Failing students

Discussion in 'Secondary Education' started by Kaley12, Jun 4, 2013.

  1. Kaley12

    Kaley12 Companion

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    Jun 4, 2013

    Just out of curiosity, about how many students do you normally have fail in each class? (I'm sure these numbers will be vastly different depending on what grade, subject, and level you teach).

    Now that it's getting close to the end I'm starting to see how many students may not get their credit from my classes. Overall, the main ones who will definitely be failing are the ones who literally never come to class so I have practically zero marks for them.

    But there are still a few who are currently failing, and if they don't pull their socks up for the exam, will fail the course. I find it frustrating because the classes I teach are not difficult. It's just a matter of actually doing the work (with some effort of course) and handing it in. No matter how much time I give them, how much prompting or reminders, they simply don't care.

    I will probably have 2-5 students fail between my 3 classes (not including the few that stopped coming to school).
    What's the failure rate like in your classes?
     
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  3. 2ndTimeAround

    2ndTimeAround Phenom

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    5% of my students will fail this semester. That is a low number for me. Surprisingly, half of my failing students are enrolled in my honors course. I seldom have an honors student fail.

    My coworker never has failing honors students but says that about half of his regular students fail. I teach science and while it shouldn't be hard, students often come in expecting to struggle. The self-fullfilling prophecy is often hard to overcome.
     
  4. Linguist92021

    Linguist92021 Phenom

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    16 % of my students will fail this quarter, distributed pretty evenly across the classes. So I don't have a class that is much lower, etc, although my 'oldest' class, juniors don't have anyone failing.
    This is pretty much expected, I teach in alternative ed, a lot of these kids failed all / most of their classes before and have a negative experience and attitude towards education.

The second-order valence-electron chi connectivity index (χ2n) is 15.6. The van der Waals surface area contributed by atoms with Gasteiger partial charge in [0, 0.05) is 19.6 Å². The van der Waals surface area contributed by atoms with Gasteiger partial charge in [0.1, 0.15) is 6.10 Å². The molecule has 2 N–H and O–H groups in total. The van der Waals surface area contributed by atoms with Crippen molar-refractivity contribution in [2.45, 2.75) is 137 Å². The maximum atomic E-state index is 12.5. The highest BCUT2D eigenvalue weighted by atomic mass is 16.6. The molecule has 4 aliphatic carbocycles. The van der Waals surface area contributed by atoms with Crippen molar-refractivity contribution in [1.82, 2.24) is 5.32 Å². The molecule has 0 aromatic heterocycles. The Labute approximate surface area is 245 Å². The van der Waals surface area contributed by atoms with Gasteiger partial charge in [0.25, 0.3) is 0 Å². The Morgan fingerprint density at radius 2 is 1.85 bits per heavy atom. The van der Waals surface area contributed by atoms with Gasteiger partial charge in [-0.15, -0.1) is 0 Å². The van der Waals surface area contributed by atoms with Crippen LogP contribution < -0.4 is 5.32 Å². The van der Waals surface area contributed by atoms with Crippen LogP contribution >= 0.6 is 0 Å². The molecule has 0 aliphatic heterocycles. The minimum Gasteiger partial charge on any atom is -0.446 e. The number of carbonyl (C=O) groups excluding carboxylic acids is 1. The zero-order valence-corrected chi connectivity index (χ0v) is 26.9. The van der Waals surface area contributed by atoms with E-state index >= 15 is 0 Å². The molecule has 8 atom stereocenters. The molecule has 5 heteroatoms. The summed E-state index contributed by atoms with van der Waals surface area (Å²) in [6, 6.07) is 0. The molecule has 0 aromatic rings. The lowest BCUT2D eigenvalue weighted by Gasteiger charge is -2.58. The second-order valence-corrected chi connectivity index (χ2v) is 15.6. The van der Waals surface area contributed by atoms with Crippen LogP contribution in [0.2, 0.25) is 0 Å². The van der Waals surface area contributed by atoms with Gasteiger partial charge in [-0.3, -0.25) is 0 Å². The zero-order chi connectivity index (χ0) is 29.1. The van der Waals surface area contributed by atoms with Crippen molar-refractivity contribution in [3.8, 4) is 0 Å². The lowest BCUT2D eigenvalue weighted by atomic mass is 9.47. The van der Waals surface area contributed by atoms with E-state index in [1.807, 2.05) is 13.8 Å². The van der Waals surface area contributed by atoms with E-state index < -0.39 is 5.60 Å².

I have quite a few As and Bs, and I grade fairly. Whatever grade these kids got, they earned it. That also includes the fact that I have allowed extra credit, and encouraged them for the past month to do it. The kids who failed, really did not care enough, or didn't come to school enough.
     
  5. Alizeh

    Alizeh Rookie

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    In my student teaching, I had 4 students fail out of 5 classes.
     
  6. Mathemagician

    Mathemagician Groupie

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    None. I had a couple kids fail a marking period, but to fail for the year, you need to fail at least 3 MPs. You can get 2 MPs of F and 2 of D-, and your final year grade will be D- regardless of the percentage you got each MP. So this just need to get a D- twice, and they'll pass.
     
  7. Reality Check

    Reality Check Habitué

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    Because our school has the environment it does, they used to be OK with 1/3 of anyone's students failing for the year. Get above 33%, they got a little squeamish.

    However, once we got put on "Double-secret probation" by the state a few years ago, they've - shall we say - "encouraged" us not to fail more than 10%.

    By comparison, a colleague who is in a "Blue Ribbon" school district was told that no one is allowed to fail more than two students in all of their five classes for the entire year.


    :unsure:
     
  8. 2ndTimeAround

    2ndTimeAround Phenom

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    Wow, you really ARE a mathemagician! ;)

    I'm grateful that my school leaves these things up to the teacher. For the most part. There is always some student who knows a school board member kinda thing. But so far I haven't had anyone say anything about the students that fail my class. Well, I did have a principal once comment on the "really smart" girl in my room that failed the first marking period. The P knew the girl was bright because the P went to high school with the girl's father. @@ By the time the course ended, though, it was pretty obvious that the student was making some poor choices.
     
  9. 2ndTimeAround

    2ndTimeAround Phenom

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    That's ridiculous. I've had semesters where 15 kids failed. And semesters where only one has. And they all failed on their own. I didn't fail a single one of them. I did my job and did it well.